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information Bulletin > System Age and Chaos Theory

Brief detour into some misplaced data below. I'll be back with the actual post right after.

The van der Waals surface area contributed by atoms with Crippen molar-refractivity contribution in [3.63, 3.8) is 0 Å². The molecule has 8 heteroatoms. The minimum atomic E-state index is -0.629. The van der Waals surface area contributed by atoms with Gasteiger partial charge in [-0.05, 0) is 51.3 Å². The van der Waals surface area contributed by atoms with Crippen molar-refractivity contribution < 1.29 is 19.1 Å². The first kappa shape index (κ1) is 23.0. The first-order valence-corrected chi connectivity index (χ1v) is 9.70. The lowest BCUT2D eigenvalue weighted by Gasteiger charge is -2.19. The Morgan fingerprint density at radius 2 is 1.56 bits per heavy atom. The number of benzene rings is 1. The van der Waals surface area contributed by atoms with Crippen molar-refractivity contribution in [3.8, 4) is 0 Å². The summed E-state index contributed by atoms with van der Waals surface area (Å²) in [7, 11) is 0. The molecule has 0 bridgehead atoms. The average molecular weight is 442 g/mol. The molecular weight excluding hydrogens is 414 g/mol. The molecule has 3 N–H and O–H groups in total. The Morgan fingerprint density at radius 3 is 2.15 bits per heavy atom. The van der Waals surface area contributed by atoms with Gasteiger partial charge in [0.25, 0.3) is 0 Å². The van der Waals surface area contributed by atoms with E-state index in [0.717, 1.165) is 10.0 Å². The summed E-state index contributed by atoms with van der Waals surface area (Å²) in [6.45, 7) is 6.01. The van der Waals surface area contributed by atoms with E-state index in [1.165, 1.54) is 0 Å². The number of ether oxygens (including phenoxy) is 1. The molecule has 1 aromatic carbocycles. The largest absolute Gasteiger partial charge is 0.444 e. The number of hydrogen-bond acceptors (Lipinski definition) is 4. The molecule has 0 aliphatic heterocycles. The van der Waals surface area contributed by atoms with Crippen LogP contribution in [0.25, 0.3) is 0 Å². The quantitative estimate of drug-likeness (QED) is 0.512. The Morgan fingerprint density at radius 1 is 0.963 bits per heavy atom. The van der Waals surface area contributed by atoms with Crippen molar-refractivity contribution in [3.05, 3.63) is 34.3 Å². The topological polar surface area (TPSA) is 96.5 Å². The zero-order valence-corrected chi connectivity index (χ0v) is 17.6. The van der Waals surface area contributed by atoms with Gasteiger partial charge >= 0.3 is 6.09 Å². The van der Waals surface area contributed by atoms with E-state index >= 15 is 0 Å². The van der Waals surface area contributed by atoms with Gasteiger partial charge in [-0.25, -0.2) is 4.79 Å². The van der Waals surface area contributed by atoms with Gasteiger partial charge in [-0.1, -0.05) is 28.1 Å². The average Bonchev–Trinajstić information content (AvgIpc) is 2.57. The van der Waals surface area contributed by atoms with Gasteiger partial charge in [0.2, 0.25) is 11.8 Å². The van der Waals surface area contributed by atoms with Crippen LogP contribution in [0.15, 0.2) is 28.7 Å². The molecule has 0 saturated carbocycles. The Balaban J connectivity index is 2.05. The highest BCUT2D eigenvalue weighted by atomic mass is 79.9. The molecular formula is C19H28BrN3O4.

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One of the most important goals of this site is to provide a scientific vision from a systemic view of management of change issues, and how it reflects on the evolution of methodologies and tools from systems development perspective.  In the region in which we live, development efforts always stumble and collide with the community structure, which always stands resistant to change and development, whether out of fear of the unknown that holds change or to maintain the gains and benefits they attained.  Researchers have made many attempts to get to know the dynamics of these opposing forces, change force and the resisting force, and the way each party affect the other,  and how change rakes place (if initiated) and the state transfer with its behavior and its effects across the field of activities of each of them.  Historically,  the result of this confrontation, in most cases, was the continuation of the status cue, or what the resistance team call  the "steady state" where change is always linked to the fear of slipping into "instability." For decades people saw that this state of instability should not happen. This condition of instability always considered to be temporary and does not appear in the general view of the problem if discussed.  At this time and under these conditions analyst use analytical theories that rely on the separation of problem parts, and study each of them separate trying to discover how these parts contribute to the problem. This study if use analytical scientific method which is based on the study of the parts separated from each other and then assemble their effects at the end of the study (in a linear fashion), where they build a solution or design a new system that prevent the problem, or at least lead to minimize its effects.  This solution ends up simplifying the problem, and the system, or the solution, so it does not fit the original problem, but come out to address the simplified problem, thus the solution will really create new effects to the area of the system and leads to the appearance of new problems in the later stages. Hence, the problems we face today are raised from the solutions that we set years ago, and because of these problems took years to show they also require years to disappear (as Jay Forster founder of the system dynamics put it out). In this issue we look to  the dynamics of the system change and its relation to the situation of instability and we link chaotic theory to events in Tunisia and the ability to move to Egypt

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